LLMs are a specific type of AI model that’s been trained on absurd amounts of text to learn reading comprehension and provide human-like responses. 

In other words, it “talks” back to you. 

Some companies may be hawking software with AI capabilities that are just repackaged LLMs, or may just be smoke in mirrors.

How can AI be faked?

A good example is what Amazon tried to do with their Amazon Fresh store. 

If you’re not familiar, Amazon Fresh was an idea where customers walk in, scan their Amazon card, pick up their item, and just walk out of the store. The pitch was that dozens of cameras and “AI” would then tally up your total and charge your Amazon account. 

In reality, the “Artificial Intelligence” they were touting was actually “Human Intelligence” … hundreds of individuals watching video recordings of customers to account for all the items taken. 

Think The Wizard of Oz. These companies want you to “pay no attention to that man behind the curtain.” But we know better. 

How to Weed Out the Phonies

Alright, so now you’re on high alert. You’ve got your eyes peeled for fishy AI. But how can you start to sort the wheat from the chaff?

You have to do a little bit more homework.

Play around with the AI that’s currently available to get a feel for what the current version of AI can do. 

Set aside some time to test out Google Gemini or OpenAI’s Sora and ChatGPT to learn their capabilities and limitations.

Talk to more experts. Just understanding the basics better will help you spot when something sounds off. 

If it’s too good to be true, it probably is.

“Even if you don’t know what you’re really talking about, you have to kick the tires.” 

Predictive AI programs specifically aren’t just off-the-shelf, pick it up and use it kind of programs. If you partner with a vendor to build a model for you, make sure to be involved in the process of training the model.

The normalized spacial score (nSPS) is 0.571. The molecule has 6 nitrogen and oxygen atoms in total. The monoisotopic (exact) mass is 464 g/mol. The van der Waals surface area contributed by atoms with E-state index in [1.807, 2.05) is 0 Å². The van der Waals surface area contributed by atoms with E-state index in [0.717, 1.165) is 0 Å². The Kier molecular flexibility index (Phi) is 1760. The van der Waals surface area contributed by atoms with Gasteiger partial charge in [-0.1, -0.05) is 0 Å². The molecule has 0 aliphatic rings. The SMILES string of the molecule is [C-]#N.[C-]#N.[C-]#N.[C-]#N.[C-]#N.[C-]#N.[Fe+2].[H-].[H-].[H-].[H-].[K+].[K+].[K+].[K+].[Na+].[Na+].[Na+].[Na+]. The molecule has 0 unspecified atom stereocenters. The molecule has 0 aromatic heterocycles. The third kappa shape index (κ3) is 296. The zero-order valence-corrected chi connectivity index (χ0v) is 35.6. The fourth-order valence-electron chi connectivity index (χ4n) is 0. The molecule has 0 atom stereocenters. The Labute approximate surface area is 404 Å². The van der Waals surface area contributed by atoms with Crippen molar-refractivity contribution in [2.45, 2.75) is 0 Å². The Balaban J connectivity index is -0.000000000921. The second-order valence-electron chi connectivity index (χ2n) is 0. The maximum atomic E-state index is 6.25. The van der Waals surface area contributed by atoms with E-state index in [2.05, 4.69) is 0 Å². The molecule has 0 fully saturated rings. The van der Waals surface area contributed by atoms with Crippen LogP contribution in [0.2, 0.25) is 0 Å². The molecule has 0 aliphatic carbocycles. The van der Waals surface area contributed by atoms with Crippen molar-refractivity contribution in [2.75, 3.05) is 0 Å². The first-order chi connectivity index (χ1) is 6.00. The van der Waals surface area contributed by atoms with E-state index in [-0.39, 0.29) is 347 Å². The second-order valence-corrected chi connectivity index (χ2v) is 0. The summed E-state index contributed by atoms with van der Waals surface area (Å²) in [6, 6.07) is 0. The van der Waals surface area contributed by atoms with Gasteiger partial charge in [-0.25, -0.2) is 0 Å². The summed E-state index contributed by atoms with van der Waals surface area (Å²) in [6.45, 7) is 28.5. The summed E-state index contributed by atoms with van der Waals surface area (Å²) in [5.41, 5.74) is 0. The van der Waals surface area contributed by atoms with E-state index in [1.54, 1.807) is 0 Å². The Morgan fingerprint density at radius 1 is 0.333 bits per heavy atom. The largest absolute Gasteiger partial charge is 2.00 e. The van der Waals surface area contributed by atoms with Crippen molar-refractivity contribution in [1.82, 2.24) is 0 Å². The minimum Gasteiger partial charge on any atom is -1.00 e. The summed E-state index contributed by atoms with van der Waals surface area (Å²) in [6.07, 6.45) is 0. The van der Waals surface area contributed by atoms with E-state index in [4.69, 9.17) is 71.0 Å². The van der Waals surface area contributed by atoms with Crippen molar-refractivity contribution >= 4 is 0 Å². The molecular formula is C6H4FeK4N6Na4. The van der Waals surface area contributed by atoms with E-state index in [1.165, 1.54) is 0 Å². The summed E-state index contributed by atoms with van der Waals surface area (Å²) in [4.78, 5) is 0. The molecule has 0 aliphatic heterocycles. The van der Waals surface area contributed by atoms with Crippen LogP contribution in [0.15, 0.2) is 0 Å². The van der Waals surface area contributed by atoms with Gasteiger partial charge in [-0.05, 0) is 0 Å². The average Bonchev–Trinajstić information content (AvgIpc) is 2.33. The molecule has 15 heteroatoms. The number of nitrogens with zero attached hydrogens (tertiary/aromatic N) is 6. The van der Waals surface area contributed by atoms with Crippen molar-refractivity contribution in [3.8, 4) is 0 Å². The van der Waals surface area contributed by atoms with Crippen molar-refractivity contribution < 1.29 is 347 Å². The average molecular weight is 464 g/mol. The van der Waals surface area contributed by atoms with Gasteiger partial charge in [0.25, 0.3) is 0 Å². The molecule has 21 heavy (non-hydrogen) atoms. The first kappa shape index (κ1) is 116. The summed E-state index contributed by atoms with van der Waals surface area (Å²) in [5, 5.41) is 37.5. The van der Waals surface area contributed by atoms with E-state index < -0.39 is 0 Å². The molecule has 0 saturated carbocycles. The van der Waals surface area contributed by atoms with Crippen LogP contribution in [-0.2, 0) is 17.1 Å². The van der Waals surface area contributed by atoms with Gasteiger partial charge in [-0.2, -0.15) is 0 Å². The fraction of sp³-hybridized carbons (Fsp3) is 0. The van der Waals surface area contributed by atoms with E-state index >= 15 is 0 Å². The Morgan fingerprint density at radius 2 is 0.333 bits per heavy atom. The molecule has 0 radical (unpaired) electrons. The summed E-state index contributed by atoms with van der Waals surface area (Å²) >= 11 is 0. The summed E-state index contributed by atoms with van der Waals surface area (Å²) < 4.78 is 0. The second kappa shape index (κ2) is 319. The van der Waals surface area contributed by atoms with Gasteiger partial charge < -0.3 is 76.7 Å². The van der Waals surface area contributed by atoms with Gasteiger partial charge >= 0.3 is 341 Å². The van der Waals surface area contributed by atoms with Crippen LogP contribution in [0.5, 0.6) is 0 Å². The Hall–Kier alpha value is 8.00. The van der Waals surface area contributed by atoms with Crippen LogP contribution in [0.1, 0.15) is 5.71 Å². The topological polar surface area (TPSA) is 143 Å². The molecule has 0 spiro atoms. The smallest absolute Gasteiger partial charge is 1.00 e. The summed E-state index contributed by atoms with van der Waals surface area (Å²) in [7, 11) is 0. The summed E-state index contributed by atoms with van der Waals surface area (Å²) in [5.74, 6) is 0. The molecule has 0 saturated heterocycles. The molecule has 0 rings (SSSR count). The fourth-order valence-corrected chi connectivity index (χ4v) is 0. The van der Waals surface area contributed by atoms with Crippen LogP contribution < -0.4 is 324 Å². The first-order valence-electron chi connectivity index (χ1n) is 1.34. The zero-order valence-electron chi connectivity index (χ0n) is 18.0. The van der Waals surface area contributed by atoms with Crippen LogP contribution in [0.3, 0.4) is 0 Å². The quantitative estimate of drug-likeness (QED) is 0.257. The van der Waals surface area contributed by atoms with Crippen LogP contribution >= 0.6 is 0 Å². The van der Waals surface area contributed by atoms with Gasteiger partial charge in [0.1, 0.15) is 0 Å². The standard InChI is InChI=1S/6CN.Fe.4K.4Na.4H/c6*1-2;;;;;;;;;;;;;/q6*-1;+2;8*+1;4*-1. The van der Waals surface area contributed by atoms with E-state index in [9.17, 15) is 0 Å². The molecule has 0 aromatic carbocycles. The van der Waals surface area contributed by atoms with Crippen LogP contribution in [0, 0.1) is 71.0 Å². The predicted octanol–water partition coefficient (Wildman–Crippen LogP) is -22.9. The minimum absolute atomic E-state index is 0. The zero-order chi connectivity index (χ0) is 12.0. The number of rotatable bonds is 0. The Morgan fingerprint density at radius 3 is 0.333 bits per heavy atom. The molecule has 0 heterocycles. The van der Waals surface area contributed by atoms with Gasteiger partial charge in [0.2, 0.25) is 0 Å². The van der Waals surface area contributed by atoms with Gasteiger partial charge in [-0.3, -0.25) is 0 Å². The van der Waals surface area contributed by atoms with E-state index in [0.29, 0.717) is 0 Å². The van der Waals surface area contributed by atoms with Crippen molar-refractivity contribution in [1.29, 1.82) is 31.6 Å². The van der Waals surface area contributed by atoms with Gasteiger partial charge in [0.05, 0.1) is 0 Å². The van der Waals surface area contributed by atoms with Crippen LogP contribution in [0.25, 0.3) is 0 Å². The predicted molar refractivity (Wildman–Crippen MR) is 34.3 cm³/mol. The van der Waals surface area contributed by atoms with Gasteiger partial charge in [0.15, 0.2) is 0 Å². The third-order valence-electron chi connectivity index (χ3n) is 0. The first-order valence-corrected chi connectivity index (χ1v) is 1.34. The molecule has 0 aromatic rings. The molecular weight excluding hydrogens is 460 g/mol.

If they’re throwing a bunch of acronyms at you, ask them to explain them. Some basic acronyms to look out for are:

  • LLM (Large Language Model)
  • NLP (Neural Language Processing)
  • NLU (Natural Language Understanding)
  • ML (Machine Learning)
  • DL (Deep Learning)


If you need help getting your interrogation started, here is a list of questions to test the knowledge of the next person that tries to sell you AI. 

What to ask What to listen for
“What LLM are you using?”

Model name and version (e.g., GPT-3, GPT-4, BERT, RoBERTa, etc…).

If it’s a proprietary model, ask for details on its development and unique features.

“What framework are you using?” Identifying which neural network module they are using (e.g., PyTorch from Meta, TensorFlow from Google, etc…).
“How long will it take to train?”

Listen for how many “epochs” the training will run for. More epochs typically lead to better performance, but longer training times.

An “epoch” is one complete pass of the data set through the algorithm.

“What data was your AI trained on?” Information about the dataset used to train the model (e.g., volume, diversity, sources).

These kinds of questions will force them to show you if THEY really know what they’re talking about or if they’re just riding the bandwagon by using AI buzzwords. 

The AI industry right now is like the wild west. You have to keep your head on a swivel and your eyes peeled, but more than anything you have to know what to look out for. 

Hopefully this helps.